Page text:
“In addition, we also estimate that interest rates will stay at around 0.5% then fall lower by Q3 while the not unlikely collapse of the EU in Q2 will force banks to shut up shop as they won’t have cash reserves to lend. However, on the flip side, most landlords do have cash reserves, pensions, savings and equity in the homes they have access to, and falling house prices next year will mean that those with cash will be able to snap up good deals from distressed sellers.”
Other experts in the sector broadly agree with Davis although most believe London will once again outstrip the rest of the country when it comes to higher rental achievements. Almost all experts anticipate rental arrears will soar as tenants lose their jobs or find cuts in housing benefit leave them unable to find their rent which will mean landlords will rely more and more on information available when they select tenants for their properties.
Students who are looking for a place to stay while they study are being warned about a scam in which they are fleeced before they even see the property.
The NUS (National Union of Students) have confirmed that the number of students being taken in by adverts posted on the internet where fake landlords demand a deposit is increasing. The problem has been made worse by the high number of students who are seeking private accommodation and this is pushing many of them on to unregulated websites.
The NUS spokesman said: “The fraudulent landlords who post the adverts require prospective tenants to transfer money as holding deposits without visiting the property – or to prove they have money in order to rent by transferring money to a friend and sending proof.
Fraudulent adverts most often appear on free advertising websites as there is no cost to advertise the fake property. The easiest way to avoid being victim to these scammers is to use your common sense – if the price or location looks too good, then it probably is.”
That advice does not always work with students who are not familiar with the area, particularly overseas students. It is these overseas students that do not realise that £75 per week for a property in Russell Square, London is unbelievable. They will pay a holding deposit which they will never see again. The advice from the NUS is: do not pay a holding deposit, rent or any money without first visiting a property. All universities will have a list of recognised landlords who will have to comply with all legislation and property insurance demands, and they will remove any landlords who behave unscrupulously. Both the NUS and the universities are quick to point out that the vast majority of landlords are legitimate and trustworthy but should be asked to prove their legitimacy.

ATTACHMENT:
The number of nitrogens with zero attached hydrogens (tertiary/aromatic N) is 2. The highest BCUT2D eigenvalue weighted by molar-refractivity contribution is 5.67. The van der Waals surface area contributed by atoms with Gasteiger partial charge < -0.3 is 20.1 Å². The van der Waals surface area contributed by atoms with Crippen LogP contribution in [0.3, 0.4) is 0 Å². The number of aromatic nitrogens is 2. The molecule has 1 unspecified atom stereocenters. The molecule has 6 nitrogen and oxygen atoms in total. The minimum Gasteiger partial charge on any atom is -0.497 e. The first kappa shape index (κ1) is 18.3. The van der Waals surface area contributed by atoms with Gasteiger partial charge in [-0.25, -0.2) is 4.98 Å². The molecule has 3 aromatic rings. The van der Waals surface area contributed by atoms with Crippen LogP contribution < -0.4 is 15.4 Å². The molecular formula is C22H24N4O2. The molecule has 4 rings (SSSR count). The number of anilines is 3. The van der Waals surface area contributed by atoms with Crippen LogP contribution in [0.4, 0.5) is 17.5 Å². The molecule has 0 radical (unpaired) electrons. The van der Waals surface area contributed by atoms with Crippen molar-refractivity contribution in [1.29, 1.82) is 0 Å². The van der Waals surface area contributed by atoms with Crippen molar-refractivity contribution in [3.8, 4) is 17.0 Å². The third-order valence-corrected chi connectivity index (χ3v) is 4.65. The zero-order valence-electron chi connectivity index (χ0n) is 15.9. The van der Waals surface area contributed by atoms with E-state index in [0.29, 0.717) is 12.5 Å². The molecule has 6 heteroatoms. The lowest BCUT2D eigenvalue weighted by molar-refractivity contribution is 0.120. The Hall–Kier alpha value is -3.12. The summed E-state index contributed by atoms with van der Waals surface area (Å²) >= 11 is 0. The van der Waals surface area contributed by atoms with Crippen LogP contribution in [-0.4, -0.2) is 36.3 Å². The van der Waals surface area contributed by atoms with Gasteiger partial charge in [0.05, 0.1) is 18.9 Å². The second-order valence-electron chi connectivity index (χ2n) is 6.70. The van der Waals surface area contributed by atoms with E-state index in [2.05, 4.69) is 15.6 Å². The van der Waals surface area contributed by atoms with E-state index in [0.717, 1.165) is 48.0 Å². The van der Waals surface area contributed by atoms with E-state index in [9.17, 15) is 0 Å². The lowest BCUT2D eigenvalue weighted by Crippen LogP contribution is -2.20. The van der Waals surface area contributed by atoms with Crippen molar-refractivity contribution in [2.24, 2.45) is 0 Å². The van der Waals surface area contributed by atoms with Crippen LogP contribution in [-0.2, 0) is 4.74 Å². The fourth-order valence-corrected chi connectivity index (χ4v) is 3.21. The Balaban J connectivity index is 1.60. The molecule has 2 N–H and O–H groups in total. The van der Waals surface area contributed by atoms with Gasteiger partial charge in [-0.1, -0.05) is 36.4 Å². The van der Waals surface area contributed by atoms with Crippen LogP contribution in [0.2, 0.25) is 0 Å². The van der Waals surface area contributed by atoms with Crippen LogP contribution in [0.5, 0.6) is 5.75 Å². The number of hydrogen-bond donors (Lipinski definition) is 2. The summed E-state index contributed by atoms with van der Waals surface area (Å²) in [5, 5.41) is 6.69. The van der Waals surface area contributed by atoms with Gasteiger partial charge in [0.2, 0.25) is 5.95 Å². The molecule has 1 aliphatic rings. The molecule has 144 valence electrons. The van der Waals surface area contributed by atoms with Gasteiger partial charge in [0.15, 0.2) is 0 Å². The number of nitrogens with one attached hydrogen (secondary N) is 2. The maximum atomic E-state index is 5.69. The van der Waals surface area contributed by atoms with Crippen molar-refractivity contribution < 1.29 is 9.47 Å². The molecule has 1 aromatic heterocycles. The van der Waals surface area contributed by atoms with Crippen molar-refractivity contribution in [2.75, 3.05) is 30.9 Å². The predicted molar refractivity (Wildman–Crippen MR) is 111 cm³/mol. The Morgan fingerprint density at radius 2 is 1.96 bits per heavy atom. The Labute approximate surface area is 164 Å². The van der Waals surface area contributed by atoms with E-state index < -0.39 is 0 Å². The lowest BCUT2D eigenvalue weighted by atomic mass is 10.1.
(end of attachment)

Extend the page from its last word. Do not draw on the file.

A controversial system to rate tenants and help landlords select the correct type of clientèle for their properties has been launched in Croydon.
The scheme devised by local landlord Steve Hanbury will invite other local landlords to rate their tenants on a number system which will enable local buy-to-let investors to inspect the tenant history of prospective customers. The scheme will rate good tenants on a 1 to 5 basis with those not considered quite so good rated between 6 and 8. Landlords rating tenants between 6 and 8 must provide evidence as to why they rate them so badly. The ratings will be put on the website for those registered to see and tenants will be able to contest their rating if they feel it is unfair. Tenants will only be rated when they leave a property.
Mr Hanbury explained: “We have got a portfolio of some 50 properties, mainly in the Thornton Heath area. We have had good tenants but also not-so-good tenants, which means we have lost huge amounts of money in the past. There are websites which set out to identify bad tenants – we are not one of those. We believe that tenants with a good rating under our scheme will be able to impress future landlords, which will make it easier for them to find a new tenancy when they need it.”
Tenant arrears are becoming more of a problem for many landlords as the financial downturn continues, and although a good landlord insurance policy can protect property investors to a certain extent it remains a worry for many. Local landlord John Cooke said: “I have not signed up to this website yet but can see its potential. The last thing any landlord wants is a bad tenant and spending a few pounds to avoid that is definitely worthwhile.”
The number of “reluctant landlords” is on the increase as the amount of properties coming into the rental sector simply because they cannot be sold is threatening to flood the market.
ARLA (Association of Residential Letting Agents) say that during the third quarter of 2011, almost half (49%) of members surveyed reported a noticeable increase in the number of unplanned lettings as property owners are turning to the privately rented sector because they are unable to sell their home. In England, this trend was more noticeable in the North West and North East where respondents reported an increase in rental property coming onto the market because the home has been on the market for so long without being sold. Members in Scotland, Wales and Northern Ireland also reported an increase. The only exception throughout the UK is Central London where the increase was only 17%. ARLA believe that this means some homeowners are having no other option but to become a landlord for the first time, many of them reluctantly.
ARLA report that the most likely types of home to be brought to market by a reluctant landlord are detached and semi-detached houses, while least likely are studio flats. They also suggest enlisting a managing agent who will be able to find and vet tenants as well as managing the property. ARLA also urge any property owner who has no experience as a landlord to get a landlord property insurance quote before committing to any one company.